DODIES DREAM WORLD
This is definitely a colourful tale, not mine, but I wish it was. In fact it goes under the name of Random Musings by MarkLewood who have an amazing blog site.
If you copy any of the links into your browser, they will take you straight through to this fabulous Blog Site. I chose it mainly because I think it's fabulous but also Of my links with the original Struwwelpeter Book which is firmly established on both Seligor's Castle and Diddilydeedot's Dreamland.
DON'T FORGET TO COME BACK TO SEE DODIE XXX
The Struwwelpeter Alphabet
1899, English journalist Harold Begbie and illustrator Sir F.
Carruthers Gould collaborated on their satirical look at the world in a
book that also lampooned a German iconic children's book. "The Political
Struwwelpeter" (also published and referred to as "The Struwwelpeter
Alphabet") imitated the cover, text, and even font of Heinrich Hoffman's
"Struwwelpeter", originally published in German in 1845.
The original children's book collected ten illustrated and rhythmic
tales of children, their bad behavior, and the tragic outcome of such
misdeeds. The Begbie book, following a similar format but presented it
in the popular alphabet form, cleverly commenting on political
misbehavior within a world of turmoil.
Begbie (1871-1929) wrote nearly fifty books, some of which were either
clearly propaganda or proselytizing from his broadly Anglican views, as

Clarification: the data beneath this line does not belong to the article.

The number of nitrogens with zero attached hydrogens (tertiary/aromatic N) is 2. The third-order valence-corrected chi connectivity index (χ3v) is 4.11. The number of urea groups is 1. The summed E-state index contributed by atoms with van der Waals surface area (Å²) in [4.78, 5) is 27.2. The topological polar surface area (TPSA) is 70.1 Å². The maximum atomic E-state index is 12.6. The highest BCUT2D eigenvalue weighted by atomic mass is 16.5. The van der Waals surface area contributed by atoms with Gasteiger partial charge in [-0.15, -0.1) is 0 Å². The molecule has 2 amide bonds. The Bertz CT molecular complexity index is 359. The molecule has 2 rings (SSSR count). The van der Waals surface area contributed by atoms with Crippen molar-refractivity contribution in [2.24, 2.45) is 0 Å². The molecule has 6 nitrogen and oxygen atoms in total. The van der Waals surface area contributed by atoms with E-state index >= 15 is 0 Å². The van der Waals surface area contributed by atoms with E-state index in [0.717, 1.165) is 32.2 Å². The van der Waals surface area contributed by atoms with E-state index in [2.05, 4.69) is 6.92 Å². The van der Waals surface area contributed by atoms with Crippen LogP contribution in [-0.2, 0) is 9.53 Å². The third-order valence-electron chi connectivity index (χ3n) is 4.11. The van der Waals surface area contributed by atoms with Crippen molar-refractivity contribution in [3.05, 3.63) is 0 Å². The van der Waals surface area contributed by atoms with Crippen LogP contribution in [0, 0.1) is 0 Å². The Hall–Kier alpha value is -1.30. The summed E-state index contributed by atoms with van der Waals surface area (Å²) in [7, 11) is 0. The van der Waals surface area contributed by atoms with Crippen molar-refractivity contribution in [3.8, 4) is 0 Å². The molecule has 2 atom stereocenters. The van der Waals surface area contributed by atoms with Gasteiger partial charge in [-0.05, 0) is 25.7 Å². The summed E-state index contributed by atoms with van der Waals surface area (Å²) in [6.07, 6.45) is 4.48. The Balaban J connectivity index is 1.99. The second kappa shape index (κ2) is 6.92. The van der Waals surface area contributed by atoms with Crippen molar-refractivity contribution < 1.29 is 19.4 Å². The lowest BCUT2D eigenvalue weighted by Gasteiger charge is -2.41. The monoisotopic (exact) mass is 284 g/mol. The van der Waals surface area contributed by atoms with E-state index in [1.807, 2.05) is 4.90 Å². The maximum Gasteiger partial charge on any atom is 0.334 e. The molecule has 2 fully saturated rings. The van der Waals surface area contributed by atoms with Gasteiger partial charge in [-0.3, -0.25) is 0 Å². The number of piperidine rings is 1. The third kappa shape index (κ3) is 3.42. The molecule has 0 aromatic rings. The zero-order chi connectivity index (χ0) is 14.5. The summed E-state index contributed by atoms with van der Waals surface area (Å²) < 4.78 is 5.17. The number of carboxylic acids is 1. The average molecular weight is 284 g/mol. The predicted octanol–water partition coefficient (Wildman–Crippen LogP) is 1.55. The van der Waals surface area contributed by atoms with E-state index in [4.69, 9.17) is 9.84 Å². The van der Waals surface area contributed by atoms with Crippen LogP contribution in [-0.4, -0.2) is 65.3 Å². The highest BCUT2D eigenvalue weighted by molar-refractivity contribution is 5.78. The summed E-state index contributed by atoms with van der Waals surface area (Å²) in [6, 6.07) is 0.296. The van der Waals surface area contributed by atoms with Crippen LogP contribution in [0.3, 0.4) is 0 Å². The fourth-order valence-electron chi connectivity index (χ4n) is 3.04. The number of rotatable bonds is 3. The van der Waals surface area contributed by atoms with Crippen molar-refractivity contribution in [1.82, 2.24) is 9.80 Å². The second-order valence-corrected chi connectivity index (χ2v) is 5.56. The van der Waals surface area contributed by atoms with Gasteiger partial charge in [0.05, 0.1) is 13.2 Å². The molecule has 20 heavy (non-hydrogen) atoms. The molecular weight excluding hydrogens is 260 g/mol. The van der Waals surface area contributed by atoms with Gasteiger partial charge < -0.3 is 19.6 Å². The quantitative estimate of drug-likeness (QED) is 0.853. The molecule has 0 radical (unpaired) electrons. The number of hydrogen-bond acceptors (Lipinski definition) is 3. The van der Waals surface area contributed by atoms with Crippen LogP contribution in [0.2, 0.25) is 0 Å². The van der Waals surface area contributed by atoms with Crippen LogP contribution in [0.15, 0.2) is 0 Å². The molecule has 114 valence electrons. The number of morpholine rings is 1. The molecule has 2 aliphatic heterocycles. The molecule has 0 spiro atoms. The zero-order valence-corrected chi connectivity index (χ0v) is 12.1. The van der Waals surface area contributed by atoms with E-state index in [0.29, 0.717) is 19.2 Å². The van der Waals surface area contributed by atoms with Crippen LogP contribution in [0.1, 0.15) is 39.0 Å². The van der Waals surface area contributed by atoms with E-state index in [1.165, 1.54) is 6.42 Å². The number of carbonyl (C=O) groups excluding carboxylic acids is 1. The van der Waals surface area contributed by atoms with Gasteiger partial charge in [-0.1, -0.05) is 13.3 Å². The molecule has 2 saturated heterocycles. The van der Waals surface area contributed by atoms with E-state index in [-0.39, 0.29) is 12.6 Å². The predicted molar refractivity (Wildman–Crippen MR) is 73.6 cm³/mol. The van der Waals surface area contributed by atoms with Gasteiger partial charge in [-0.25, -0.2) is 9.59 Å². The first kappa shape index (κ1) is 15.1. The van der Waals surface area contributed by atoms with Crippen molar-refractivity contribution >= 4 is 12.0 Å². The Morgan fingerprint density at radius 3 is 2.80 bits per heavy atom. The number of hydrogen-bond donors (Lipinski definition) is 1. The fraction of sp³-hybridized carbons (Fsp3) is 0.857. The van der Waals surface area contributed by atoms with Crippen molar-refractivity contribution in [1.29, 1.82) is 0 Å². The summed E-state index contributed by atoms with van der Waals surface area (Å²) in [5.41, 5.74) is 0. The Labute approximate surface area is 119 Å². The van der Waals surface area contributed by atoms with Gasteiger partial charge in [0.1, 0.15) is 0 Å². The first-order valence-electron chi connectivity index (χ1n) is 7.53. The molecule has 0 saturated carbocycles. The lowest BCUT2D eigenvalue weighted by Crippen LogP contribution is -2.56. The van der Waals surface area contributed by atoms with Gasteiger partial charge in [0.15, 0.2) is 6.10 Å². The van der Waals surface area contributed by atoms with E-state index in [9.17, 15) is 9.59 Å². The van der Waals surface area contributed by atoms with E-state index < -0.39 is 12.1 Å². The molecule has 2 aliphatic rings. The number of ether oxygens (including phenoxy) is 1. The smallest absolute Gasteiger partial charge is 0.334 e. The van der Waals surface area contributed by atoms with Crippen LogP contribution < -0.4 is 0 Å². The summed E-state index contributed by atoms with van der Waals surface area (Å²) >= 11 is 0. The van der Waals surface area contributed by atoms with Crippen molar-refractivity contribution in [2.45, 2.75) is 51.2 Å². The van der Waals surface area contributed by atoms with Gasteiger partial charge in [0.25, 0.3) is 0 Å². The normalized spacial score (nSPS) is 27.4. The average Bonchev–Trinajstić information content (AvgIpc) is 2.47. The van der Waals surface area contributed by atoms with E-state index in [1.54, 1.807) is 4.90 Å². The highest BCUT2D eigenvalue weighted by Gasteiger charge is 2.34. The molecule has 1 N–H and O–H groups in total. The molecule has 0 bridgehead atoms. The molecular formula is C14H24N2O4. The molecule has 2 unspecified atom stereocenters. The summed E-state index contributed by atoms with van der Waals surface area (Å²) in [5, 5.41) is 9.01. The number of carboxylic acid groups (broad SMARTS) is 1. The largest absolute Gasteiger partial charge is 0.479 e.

he supported Irish self rule. In 1902 and 1903, Begbie, together with J. Stafford Ransome and M. H. Temple, wrote under the pseudonym 'Caroline Lewis': two parodies based on Lewis Carroll's "Alice in Wonderland" and "Through the Looking-Glass", entitled "Clara in Blunderland" and "Lost in Blunderland". These novels dealt with British frustration and anger about the Boer War and with Britain's waivering political leadership at the time.
Francis Carruthers Gould (1844-1925) was a popular caricaturist and
political cartoonist, working for numerous London newspapers, ultimately
settling in with the "Westminster Gazette", where he became an editor. Among his independent publications were: "Who killed Cock Robin?" (1897), "Tales told in the Zoo" (1900), two volumes of Froissart's "Modern Chronicles" (1902 and 1903), and "Picture Politics", a collection of his Westminster Gazette cartoons.
Frequently grafted onto subjects drawn from popular literature ("Uncle Remus", "Alice's Adventures in Wonderland", and the works of Dickens and Shakespeare),
Gould's images were always deft and pointed ... but noteworthy for
never being unkind, bitter, nor cynical. He also illustrated books for
many celebrated authors of the time, such as H.H. Munro's witty, "The
Westminster Alice" (1907).
Of course, Hoffman's
original "Struwwelpeter" will always be a favourite here at Marklewood.
It is wickedly delicious set of tales, describing the gruesome tragedies
that befall children who play with matches, bite their nails, or engage
in similarly immature behaviour or poor hygiene.
Britain's gloriously provocative cabaret performance artists, the Tiger
Lilies, more recently immortalized Struwwelpeter in one of their best
received Brechtian operettas, "Shock-headed Peter" in 1998. Poor Little